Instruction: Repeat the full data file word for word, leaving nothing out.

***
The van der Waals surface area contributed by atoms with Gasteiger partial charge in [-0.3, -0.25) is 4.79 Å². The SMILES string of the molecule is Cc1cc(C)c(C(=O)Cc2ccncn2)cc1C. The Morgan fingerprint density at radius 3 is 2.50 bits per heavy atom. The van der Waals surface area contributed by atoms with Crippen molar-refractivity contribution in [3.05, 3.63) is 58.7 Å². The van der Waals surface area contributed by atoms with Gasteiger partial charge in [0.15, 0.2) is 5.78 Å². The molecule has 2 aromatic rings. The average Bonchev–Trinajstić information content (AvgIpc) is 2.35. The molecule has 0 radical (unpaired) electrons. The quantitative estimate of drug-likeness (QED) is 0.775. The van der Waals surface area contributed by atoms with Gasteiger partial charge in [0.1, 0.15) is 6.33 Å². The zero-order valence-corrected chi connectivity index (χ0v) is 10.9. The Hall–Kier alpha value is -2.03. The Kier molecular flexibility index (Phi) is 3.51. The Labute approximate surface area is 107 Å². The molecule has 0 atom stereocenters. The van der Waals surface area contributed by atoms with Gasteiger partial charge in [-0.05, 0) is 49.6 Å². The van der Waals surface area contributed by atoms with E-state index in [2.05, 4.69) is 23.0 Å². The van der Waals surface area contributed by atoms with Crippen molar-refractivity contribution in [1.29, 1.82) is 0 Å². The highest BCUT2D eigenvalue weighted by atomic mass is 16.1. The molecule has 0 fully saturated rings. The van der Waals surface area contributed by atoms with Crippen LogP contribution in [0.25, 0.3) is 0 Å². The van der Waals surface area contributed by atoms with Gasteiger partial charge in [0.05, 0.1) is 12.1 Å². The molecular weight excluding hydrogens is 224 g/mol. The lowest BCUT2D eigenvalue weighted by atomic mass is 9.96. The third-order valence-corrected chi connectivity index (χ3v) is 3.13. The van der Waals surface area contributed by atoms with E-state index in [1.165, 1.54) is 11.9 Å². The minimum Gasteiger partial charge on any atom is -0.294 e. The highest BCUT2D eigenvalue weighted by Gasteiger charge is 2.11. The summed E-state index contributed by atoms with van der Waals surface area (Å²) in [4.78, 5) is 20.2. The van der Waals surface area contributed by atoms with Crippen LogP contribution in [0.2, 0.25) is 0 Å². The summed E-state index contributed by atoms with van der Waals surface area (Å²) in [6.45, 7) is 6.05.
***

The van der Waals surface area contributed by atoms with Gasteiger partial charge in [-0.3, -0.25) is 4.79 Å². The SMILES string of the molecule is Cc1cc(C)c(C(=O)Cc2ccncn2)cc1C. The Morgan fingerprint density at radius 3 is 2.50 bits per heavy atom. The van der Waals surface area contributed by atoms with Crippen molar-refractivity contribution in [3.05, 3.63) is 58.7 Å². The van der Waals surface area contributed by atoms with Gasteiger partial charge in [0.15, 0.2) is 5.78 Å². The molecule has 2 aromatic rings. The average Bonchev–Trinajstić information content (AvgIpc) is 2.35. The molecule has 0 radical (unpaired) electrons. The quantitative estimate of drug-likeness (QED) is 0.775. The van der Waals surface area contributed by atoms with Gasteiger partial charge in [0.1, 0.15) is 6.33 Å². The zero-order valence-corrected chi connectivity index (χ0v) is 10.9. The Hall–Kier alpha value is -2.03. The Kier molecular flexibility index (Phi) is 3.51. The Labute approximate surface area is 107 Å². The molecule has 0 atom stereocenters. The van der Waals surface area contributed by atoms with Gasteiger partial charge in [-0.05, 0) is 49.6 Å². The van der Waals surface area contributed by atoms with E-state index in [2.05, 4.69) is 23.0 Å². The van der Waals surface area contributed by atoms with Crippen molar-refractivity contribution in [1.29, 1.82) is 0 Å². The highest BCUT2D eigenvalue weighted by atomic mass is 16.1. The molecule has 0 fully saturated rings. The van der Waals surface area contributed by atoms with Crippen LogP contribution in [0.25, 0.3) is 0 Å². The van der Waals surface area contributed by atoms with Gasteiger partial charge in [0.05, 0.1) is 12.1 Å². The molecular weight excluding hydrogens is 224 g/mol. The lowest BCUT2D eigenvalue weighted by atomic mass is 9.96. The third-order valence-corrected chi connectivity index (χ3v) is 3.13. The van der Waals surface area contributed by atoms with E-state index in [1.165, 1.54) is 11.9 Å². The minimum Gasteiger partial charge on any atom is -0.294 e. The highest BCUT2D eigenvalue weighted by Gasteiger charge is 2.11. The summed E-state index contributed by atoms with van der Waals surface area (Å²) in [4.78, 5) is 20.2. The van der Waals surface area contributed by atoms with Crippen LogP contribution in [0.2, 0.25) is 0 Å². The summed E-state index contributed by atoms with van der Waals surface area (Å²) in [6.45, 7) is 6.05.